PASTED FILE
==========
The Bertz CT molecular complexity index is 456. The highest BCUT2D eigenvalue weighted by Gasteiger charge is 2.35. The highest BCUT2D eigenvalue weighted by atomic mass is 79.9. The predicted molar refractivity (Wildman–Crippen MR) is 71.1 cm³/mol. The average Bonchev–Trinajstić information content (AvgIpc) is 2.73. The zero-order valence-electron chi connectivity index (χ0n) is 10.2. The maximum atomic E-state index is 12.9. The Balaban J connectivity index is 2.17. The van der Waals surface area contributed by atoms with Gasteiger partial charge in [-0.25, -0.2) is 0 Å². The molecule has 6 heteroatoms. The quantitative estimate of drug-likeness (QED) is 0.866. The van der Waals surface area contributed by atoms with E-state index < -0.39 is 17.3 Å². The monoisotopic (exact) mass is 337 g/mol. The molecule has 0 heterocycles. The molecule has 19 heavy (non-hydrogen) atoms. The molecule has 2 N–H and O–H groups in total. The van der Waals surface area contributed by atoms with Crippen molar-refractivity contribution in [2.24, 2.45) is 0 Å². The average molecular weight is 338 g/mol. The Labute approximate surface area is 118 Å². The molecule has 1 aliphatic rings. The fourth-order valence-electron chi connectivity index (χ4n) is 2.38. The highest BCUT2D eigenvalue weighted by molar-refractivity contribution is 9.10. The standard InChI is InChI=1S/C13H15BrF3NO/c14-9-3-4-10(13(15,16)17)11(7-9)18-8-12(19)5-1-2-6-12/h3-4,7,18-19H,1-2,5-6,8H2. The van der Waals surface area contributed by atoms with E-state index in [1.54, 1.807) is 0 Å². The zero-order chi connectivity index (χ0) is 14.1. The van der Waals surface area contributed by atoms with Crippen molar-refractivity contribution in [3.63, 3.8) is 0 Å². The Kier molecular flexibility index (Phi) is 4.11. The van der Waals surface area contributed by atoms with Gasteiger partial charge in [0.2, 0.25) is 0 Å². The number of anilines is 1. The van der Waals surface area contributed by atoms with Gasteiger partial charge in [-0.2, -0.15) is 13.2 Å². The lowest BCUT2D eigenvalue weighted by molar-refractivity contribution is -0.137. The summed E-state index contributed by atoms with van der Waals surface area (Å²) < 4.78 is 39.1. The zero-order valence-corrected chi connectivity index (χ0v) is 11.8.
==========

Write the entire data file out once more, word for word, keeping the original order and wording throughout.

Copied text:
The Bertz CT molecular complexity index is 456. The highest BCUT2D eigenvalue weighted by Gasteiger charge is 2.35. The highest BCUT2D eigenvalue weighted by atomic mass is 79.9. The predicted molar refractivity (Wildman–Crippen MR) is 71.1 cm³/mol. The average Bonchev–Trinajstić information content (AvgIpc) is 2.73. The zero-order valence-electron chi connectivity index (χ0n) is 10.2. The maximum atomic E-state index is 12.9. The Balaban J connectivity index is 2.17. The van der Waals surface area contributed by atoms with Gasteiger partial charge in [-0.25, -0.2) is 0 Å². The molecule has 6 heteroatoms. The quantitative estimate of drug-likeness (QED) is 0.866. The van der Waals surface area contributed by atoms with E-state index < -0.39 is 17.3 Å². The monoisotopic (exact) mass is 337 g/mol. The molecule has 0 heterocycles. The molecule has 19 heavy (non-hydrogen) atoms. The molecule has 2 N–H and O–H groups in total. The van der Waals surface area contributed by atoms with Crippen molar-refractivity contribution in [2.24, 2.45) is 0 Å². The average molecular weight is 338 g/mol. The Labute approximate surface area is 118 Å². The molecule has 1 aliphatic rings. The fourth-order valence-electron chi connectivity index (χ4n) is 2.38. The highest BCUT2D eigenvalue weighted by molar-refractivity contribution is 9.10. The standard InChI is InChI=1S/C13H15BrF3NO/c14-9-3-4-10(13(15,16)17)11(7-9)18-8-12(19)5-1-2-6-12/h3-4,7,18-19H,1-2,5-6,8H2. The van der Waals surface area contributed by atoms with E-state index in [1.54, 1.807) is 0 Å². The zero-order chi connectivity index (χ0) is 14.1. The van der Waals surface area contributed by atoms with Crippen molar-refractivity contribution in [3.63, 3.8) is 0 Å². The Kier molecular flexibility index (Phi) is 4.11. The van der Waals surface area contributed by atoms with Gasteiger partial charge in [0.2, 0.25) is 0 Å². The number of anilines is 1. The van der Waals surface area contributed by atoms with Gasteiger partial charge in [-0.2, -0.15) is 13.2 Å². The lowest BCUT2D eigenvalue weighted by molar-refractivity contribution is -0.137. The summed E-state index contributed by atoms with van der Waals surface area (Å²) < 4.78 is 39.1. The zero-order valence-corrected chi connectivity index (χ0v) is 11.8.